Graduate Theses & Dissertations

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When He Reigns, It Pours
This thesis examines the symbolic meaning and significance that the elite attached to water in ancient Bagan. Through the use of ethnoarchaeological, epigraphic, archaeological, and iconographic data, this study examines the role of water as part of rituals performed by the royal court and the ways in which the royalty of Bagan, in particular King Kyansittha, negotiated, appropriated and disseminated water symbolism to fulfill his interests. Data indicates that the symbolic and religious meaning of water was intricately attached to Buddhist concepts of fertility, wisdom, creativity, and protective powers. Evidence suggests that the royalty employed different techniques to appropriate and disseminate water ritualization, including the performance of water rituals that were closely attached to kingship, power, and ruler legitimacy, the promotion of an alliance with creatures capable of increasing rains and fertility, and the use of analogies that compared the properties of water with the virtues of the king. Author Keywords: Bagan, Bagan Iconography, Jataka Tales, Royal Rituals, Theravada Buddhism, Water Rituals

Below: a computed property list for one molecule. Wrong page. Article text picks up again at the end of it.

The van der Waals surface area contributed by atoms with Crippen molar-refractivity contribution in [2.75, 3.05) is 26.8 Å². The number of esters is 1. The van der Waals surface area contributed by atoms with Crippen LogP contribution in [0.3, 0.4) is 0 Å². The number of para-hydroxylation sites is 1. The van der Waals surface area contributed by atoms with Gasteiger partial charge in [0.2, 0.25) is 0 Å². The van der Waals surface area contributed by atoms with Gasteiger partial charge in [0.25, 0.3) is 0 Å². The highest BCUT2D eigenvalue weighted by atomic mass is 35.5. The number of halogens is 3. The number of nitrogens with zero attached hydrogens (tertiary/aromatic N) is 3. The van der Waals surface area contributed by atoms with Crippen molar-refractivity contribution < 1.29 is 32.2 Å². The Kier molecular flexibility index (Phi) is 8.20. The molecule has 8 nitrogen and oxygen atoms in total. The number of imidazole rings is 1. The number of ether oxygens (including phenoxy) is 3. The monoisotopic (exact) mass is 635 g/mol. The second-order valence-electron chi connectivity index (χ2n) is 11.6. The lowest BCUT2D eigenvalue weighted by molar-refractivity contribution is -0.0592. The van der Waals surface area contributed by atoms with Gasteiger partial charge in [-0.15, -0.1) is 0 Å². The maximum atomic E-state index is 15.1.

Why fish when you could farm? A stable isotope analysis of changing diet and ritual killing in the Virú Valley, Peru
Stable carbon and nitrogen isotope analyses were performed on individuals from the Virú Valley, Peru to better understand the people and society in this region of early-state development. This analysis also sheds light on the lives of individuals from a ritual killing event at Huaca Santa Clara. Bone collagen stable isotope analysis revealed that all individuals had diets predominantly based on terrestrial resources, while incremental hair segments, skin, tendon, and nails revealed that marine resources made small, non-seasonal contributions to the diet. The prioritization of farming over fishing in the Virú Valley may be indicative of the economic specialization of agricultural and marine subsistence practices by distinct communities and the tendency of state-level societies to monopolize agricultural resources. The isotopic compositions of the individuals from the Huaca Santa Clara ritual killing event showed no evidence of a controlled diet before their death and identified a likely migrant to Virú. Author Keywords: Diet, Early Intermediate Period, Early-State Development, North Coast Peru, Ritual Killing Event, Stable Isotope Analysis

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